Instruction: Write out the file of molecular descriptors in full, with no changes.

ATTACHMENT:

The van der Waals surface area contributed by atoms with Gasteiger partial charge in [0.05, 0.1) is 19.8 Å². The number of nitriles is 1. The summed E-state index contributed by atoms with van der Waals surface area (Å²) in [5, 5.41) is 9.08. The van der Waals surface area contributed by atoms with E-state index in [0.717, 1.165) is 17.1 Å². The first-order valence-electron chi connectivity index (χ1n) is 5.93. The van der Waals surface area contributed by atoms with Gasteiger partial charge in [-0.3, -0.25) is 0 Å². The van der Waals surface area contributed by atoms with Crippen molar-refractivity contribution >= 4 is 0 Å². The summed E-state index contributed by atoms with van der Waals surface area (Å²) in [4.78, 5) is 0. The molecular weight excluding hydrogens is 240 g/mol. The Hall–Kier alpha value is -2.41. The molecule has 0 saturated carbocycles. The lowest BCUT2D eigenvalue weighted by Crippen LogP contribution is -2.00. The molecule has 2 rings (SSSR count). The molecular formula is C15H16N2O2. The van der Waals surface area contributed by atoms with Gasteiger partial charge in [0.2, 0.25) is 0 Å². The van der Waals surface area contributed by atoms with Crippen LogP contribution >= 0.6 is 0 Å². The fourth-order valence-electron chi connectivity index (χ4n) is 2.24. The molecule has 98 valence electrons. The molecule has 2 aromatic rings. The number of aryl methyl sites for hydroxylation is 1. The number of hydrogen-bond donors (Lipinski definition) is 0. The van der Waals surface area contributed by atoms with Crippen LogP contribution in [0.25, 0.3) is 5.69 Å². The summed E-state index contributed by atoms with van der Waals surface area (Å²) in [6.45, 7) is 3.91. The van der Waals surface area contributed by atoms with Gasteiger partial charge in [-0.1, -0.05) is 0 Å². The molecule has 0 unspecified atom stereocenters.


The van der Waals surface area contributed by atoms with Gasteiger partial charge in [0.05, 0.1) is 19.8 Å². The number of nitriles is 1. The summed E-state index contributed by atoms with van der Waals surface area (Å²) in [5, 5.41) is 9.08. The van der Waals surface area contributed by atoms with E-state index in [0.717, 1.165) is 17.1 Å². The first-order valence-electron chi connectivity index (χ1n) is 5.93. The van der Waals surface area contributed by atoms with Gasteiger partial charge in [-0.3, -0.25) is 0 Å². The van der Waals surface area contributed by atoms with Crippen molar-refractivity contribution >= 4 is 0 Å². The summed E-state index contributed by atoms with van der Waals surface area (Å²) in [4.78, 5) is 0. The molecular weight excluding hydrogens is 240 g/mol. The Hall–Kier alpha value is -2.41. The molecule has 0 saturated carbocycles. The lowest BCUT2D eigenvalue weighted by Crippen LogP contribution is -2.00. The molecule has 2 rings (SSSR count). The molecular formula is C15H16N2O2. The van der Waals surface area contributed by atoms with Gasteiger partial charge in [0.2, 0.25) is 0 Å². The van der Waals surface area contributed by atoms with Crippen LogP contribution >= 0.6 is 0 Å². The fourth-order valence-electron chi connectivity index (χ4n) is 2.24. The molecule has 98 valence electrons. The molecule has 2 aromatic rings. The number of aryl methyl sites for hydroxylation is 1. The number of hydrogen-bond donors (Lipinski definition) is 0. The van der Waals surface area contributed by atoms with Crippen LogP contribution in [0.25, 0.3) is 5.69 Å². The summed E-state index contributed by atoms with van der Waals surface area (Å²) in [6.45, 7) is 3.91. The van der Waals surface area contributed by atoms with Gasteiger partial charge in [-0.1, -0.05) is 0 Å². The molecule has 0 unspecified atom stereocenters.